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FRANK SINATRA superb lp '61....

MARLENE DIETRICH wonderful singer

excert from - VEGETARIAN SOCIETY -

A vegetarian diet is known to confer a wide range of health benefits. Research has shown vegetarians to suffer less heart disease, hypertension, obesity, diabetes, various cancers, diverticular disease, bowel disorders, gall stones, kidney stones, and osteoporosis (Dwyer, 1988). Vegetarian diets have also been used in the treatment of various illnesses, including rheumatoid arthritis and nephrotic syndrome. Dickerson & Davies (1986) studied matched pairs of vegetarians and non-vegetarians with regard to their general health. It was found that the vegetarians made 22% of the visits to hospital out-patients of non-vegetarians, and spent a similarly reduced proportion of time in hospital.

A Healthy Vegetarian Diet A typical vegetarian diet closely matches expert dietary recommendations for healthy eating, being low in saturated fat and high in fibre, complex carbohydrates, and fresh fruit and vegetables. The 1983 NACNE Report (National Advisory Committee on Nutrition Education) in the UK recommended a reduction in fat intake, particularly saturated fat, and an increased dietary proportion of polyunsaturated fats to saturated fats. An increased intake of complex carbohydrates and fibre and a decreased intake of sugar and salt were also recommended.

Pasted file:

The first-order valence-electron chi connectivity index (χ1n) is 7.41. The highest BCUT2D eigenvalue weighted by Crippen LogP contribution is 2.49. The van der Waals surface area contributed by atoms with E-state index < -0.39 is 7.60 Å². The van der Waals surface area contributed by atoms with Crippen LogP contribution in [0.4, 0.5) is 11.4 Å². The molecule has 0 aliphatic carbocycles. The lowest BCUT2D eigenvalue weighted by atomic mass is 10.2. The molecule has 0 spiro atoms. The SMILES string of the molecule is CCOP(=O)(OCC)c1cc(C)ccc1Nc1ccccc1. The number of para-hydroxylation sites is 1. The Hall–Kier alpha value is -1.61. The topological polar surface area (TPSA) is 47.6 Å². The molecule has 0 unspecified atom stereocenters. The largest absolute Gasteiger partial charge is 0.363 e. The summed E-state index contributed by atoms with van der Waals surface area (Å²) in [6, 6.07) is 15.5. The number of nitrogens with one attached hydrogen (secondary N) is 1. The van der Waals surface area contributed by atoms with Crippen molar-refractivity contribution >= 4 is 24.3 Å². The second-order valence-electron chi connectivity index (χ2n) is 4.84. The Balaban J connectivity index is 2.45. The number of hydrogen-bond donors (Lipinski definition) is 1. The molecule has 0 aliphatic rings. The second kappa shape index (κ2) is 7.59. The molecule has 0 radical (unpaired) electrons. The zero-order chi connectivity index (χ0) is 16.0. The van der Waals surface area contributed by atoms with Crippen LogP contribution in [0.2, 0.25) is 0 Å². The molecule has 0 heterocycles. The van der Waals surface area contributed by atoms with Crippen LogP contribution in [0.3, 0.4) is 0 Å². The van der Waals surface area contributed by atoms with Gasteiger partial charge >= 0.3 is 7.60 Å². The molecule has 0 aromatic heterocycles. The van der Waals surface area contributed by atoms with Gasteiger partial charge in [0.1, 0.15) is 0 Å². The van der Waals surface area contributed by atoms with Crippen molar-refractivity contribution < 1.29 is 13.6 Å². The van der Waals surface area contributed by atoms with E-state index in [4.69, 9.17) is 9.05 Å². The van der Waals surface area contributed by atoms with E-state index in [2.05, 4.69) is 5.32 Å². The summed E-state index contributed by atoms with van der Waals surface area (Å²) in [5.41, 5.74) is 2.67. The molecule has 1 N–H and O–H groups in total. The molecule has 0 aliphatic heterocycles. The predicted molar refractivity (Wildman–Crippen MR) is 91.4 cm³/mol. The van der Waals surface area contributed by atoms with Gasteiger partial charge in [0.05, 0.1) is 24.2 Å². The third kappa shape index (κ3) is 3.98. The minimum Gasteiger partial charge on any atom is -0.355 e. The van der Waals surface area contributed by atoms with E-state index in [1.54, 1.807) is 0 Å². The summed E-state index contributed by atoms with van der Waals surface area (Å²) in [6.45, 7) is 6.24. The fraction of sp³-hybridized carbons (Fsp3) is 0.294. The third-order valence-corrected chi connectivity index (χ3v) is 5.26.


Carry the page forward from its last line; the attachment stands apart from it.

The World Health Organisation (1990) has similarly recommended a reduced intake of fat and increased consumption of complex carbohydrates. Increased consumption of fruit, vegetables, cereals and pulses is also recommended.

The nutritional guidelines from the World Health Organisation, the NACNE Report and other expert bodies form the basis of advice given on healthy eating by health professionals today.

Vegetarian diets tend to be lower in total fat. Taber & Cook (1980) found lacto-ovo vegetarians to consume an average of 35% of energy as fat, compared to omnivores consuming over 40% of energy as fat. A study of the diets of a group of French vegetarians found they had a daily intake of 25% less fat than non-vegetarians (Millet, 1989). Vegetarians also tend to eat proportionally more polyunsaturated fat to saturated fat compared with non-vegetarians. Animal products are the major sources of dietary saturated fat.

The best dietary sources of complex carbohydrates and fibre (also called non-starch polysaccharides or NSP's) include wholegrain cereals, vegetables and pulses and so vegetarian diets tend to be high in these nutrients. Animal products contain no fibre or complex carbohydrate.

Recent research has demonstrated the importance of protective antioxidant nutrients in the diet found in fresh fruit and vegetables. These antioxidant nutrients include the beta-carotene form of vitamin A, vitamin C and E. Many researchers now believe that these nutrients play a major role in reducing the risk of chronic diseases such as heart disease and cancer. A high consumption of fresh fruit and vegetables is a benefit of vegetarian diets.

WOODY GUTHRIE first protest singer of the 20th century *